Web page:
Tony Blair was embroiled in a new spin row yesterday after he claimed the Government would cut the country's bill for dealing with asylum-seekers by December next year.
The Prime Minister forecast that numbers of refugees with unfounded asylum claims would drop during the next 12 months and that, as a result, spending on them would fall.
But neither Downing Street nor the Home Office were able to supply the benchmark spending figure against which his claim should be judged.
Interviewed on GMTV, Mr Blair said: "We have got new changes, new legislation we are going to introduce that will make it easier for us to remove people whose asylum claims have failed."
He added: "I do not want to make a prediction on this, but I think by this time next year we will be in even a better position than we are now and the amount of money that we are spending therefore on asylum is reducing."
The Home Office said figures relating to this year's asylum spending have not been published, apart from the £1.8bn annual budget of the Immigration and Nationality Directorate, which also deals with legal migration. It also cited a two-year-old budget for asylum support, in 2001-02, of £450m, but admitted there was no comparable recent figure.
A spokesman for the Conservative Party accused Mr Blair of attempting to spin good headlines on asylum for Labour. "This looks like yet another phoney target designed to mask the Government's failure. It's hard to take the Prime Minister's promises seriously when his Government is responsible for the chaos in the first place," he said.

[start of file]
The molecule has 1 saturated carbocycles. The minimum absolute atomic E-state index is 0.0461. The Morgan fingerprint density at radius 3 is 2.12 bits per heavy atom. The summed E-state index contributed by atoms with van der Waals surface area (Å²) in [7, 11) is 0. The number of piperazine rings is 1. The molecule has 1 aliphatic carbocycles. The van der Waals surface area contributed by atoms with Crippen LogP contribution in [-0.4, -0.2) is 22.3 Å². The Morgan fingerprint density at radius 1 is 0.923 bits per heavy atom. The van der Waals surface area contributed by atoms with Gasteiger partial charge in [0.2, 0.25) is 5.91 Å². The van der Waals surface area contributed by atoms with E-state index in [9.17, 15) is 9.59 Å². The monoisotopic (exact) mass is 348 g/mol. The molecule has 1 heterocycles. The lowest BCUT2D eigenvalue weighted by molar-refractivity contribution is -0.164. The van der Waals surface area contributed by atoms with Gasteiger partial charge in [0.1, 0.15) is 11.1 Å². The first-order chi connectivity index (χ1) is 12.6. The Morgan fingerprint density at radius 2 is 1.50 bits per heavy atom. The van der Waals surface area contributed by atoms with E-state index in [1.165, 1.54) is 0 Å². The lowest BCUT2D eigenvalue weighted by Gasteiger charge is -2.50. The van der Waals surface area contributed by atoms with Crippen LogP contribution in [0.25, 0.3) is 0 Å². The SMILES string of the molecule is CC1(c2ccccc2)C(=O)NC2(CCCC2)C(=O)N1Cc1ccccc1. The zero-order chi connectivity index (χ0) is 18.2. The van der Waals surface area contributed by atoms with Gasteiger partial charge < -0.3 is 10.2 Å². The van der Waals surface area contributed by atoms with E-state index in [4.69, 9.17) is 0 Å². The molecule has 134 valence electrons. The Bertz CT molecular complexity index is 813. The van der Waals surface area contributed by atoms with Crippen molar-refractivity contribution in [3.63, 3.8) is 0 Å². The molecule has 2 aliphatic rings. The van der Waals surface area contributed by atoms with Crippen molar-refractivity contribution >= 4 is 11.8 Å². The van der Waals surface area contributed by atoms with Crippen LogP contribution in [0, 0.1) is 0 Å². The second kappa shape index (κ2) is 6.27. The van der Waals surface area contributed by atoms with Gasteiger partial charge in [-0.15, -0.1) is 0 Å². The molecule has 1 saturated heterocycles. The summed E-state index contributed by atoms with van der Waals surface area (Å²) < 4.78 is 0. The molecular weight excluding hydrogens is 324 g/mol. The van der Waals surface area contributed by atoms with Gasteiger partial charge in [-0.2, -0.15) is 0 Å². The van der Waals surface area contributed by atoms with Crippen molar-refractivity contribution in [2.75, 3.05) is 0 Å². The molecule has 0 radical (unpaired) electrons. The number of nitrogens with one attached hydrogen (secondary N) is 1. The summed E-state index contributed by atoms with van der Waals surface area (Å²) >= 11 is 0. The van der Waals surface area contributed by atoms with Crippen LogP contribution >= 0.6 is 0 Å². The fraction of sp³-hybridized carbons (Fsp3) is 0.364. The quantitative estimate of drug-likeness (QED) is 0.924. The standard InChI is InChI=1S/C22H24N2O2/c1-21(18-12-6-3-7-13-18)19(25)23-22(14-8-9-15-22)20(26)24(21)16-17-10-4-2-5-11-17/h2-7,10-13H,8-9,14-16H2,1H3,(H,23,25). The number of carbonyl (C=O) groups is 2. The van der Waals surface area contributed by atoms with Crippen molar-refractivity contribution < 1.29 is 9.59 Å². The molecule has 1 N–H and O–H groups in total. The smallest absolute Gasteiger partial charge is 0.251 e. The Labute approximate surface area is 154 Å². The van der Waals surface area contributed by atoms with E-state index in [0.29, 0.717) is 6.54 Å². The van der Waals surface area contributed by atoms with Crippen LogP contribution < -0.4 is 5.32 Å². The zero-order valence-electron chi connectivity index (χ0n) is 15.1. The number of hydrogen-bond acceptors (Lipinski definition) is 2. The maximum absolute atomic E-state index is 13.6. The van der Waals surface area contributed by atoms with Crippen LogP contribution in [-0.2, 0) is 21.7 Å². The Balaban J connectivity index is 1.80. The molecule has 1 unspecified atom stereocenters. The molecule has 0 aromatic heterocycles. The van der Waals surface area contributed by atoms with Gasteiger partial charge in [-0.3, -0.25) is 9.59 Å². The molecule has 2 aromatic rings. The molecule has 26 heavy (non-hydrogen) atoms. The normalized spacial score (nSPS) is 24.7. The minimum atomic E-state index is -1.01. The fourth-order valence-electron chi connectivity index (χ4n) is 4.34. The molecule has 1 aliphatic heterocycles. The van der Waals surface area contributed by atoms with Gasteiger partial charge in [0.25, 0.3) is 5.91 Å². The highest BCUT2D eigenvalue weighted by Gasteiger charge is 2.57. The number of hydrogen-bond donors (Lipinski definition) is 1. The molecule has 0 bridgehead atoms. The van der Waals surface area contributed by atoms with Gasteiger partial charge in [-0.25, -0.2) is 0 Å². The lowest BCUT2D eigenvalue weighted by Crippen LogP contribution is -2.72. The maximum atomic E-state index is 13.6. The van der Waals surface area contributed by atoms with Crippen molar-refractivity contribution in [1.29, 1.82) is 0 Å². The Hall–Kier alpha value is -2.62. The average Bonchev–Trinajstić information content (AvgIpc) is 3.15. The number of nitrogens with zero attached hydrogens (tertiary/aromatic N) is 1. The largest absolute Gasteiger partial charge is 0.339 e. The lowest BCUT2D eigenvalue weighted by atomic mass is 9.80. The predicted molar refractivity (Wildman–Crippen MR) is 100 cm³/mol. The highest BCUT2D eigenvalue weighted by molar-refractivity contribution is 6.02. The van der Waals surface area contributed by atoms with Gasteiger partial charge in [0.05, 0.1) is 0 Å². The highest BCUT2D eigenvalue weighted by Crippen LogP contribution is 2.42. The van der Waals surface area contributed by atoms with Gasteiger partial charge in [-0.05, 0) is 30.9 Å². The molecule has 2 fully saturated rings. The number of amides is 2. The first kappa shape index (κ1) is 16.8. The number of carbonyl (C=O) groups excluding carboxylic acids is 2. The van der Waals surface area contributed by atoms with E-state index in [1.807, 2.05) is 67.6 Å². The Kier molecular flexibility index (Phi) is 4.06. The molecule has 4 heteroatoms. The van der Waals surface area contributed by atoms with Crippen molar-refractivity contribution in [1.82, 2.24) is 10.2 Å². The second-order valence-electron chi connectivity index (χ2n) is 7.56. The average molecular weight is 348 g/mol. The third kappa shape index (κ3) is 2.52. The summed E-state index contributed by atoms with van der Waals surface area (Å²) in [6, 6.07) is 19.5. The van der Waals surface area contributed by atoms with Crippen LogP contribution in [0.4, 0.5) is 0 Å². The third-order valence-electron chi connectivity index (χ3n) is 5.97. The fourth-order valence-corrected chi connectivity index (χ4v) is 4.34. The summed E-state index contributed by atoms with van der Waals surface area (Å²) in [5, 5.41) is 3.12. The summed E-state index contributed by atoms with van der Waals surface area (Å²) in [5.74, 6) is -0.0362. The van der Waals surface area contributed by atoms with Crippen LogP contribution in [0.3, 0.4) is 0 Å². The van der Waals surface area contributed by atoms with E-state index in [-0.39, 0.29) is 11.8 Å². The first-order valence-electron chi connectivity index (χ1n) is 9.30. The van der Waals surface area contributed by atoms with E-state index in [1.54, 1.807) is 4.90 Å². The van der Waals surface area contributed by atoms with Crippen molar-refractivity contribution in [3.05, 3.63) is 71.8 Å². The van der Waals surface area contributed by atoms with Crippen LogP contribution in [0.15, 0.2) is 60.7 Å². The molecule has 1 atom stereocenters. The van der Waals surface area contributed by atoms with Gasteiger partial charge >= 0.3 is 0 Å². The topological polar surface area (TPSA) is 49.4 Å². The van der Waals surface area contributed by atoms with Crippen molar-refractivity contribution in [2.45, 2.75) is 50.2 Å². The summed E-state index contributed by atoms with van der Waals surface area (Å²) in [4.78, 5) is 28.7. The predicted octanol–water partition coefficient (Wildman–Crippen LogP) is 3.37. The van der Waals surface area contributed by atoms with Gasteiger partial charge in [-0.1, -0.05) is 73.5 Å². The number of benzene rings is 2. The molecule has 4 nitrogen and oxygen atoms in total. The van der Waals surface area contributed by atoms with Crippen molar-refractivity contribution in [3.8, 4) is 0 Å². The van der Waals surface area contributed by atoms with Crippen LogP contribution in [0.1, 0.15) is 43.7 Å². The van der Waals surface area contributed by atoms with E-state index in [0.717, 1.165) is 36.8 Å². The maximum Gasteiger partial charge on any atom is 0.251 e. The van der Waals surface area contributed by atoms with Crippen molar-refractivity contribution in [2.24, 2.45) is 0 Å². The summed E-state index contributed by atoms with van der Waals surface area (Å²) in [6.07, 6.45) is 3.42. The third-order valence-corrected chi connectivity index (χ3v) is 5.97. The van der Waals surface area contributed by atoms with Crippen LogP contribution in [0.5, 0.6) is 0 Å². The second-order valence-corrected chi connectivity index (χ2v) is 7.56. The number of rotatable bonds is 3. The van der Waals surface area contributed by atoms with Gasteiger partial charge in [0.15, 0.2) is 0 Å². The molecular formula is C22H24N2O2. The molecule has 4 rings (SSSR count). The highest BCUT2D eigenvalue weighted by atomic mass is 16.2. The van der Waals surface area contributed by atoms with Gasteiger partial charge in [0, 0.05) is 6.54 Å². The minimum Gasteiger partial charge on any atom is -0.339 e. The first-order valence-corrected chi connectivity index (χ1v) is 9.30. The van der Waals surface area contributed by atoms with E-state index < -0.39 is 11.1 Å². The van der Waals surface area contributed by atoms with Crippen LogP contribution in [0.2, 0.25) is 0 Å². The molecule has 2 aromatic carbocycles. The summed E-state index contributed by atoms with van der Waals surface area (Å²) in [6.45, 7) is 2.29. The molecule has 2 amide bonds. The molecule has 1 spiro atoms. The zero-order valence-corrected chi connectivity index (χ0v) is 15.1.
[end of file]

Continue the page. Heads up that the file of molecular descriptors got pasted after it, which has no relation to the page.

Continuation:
Mark Oaten, home affairs spokesman for the Liberal Democrats, said: "Tony Blair's soundbite bears no relation to any budget or figures and the Home Office will be surprised by the Prime Minister's false target."
Downing Street said Mr Blair had been speaking generally about the progress in reducing numbers of asylum applications. "It follows that less money will be spent on asylum," said a spokesman.
During the television interview, Mr Blair hit back at claims that the Government was squandering money on asylum that could be more profitably spent on public services. He said: "It is important to realise that the amount we give to asylum-seekers is less than 1 per cent of what we spend on the health service every year. The idea that if you took all this money from asylum-seekers you would fund the health, education, the pensions - if only it were that simple."
The Prime Minister conceded that some recent government initiatives for tackling the abuse of the system had been controversial. But he defended recent legislation thathas been condemned as draconian by refugee groups.
"The changes we've made in the law have halved the number of asylum-seekers," he said. "We're withdrawing state benefits from people whose claims have failed, it's one of the reasons why it's very controversial, some of these changes, and we've got new legislation we're going to introduce, which will make it easier for us to remove people whose asylum claims have failed."
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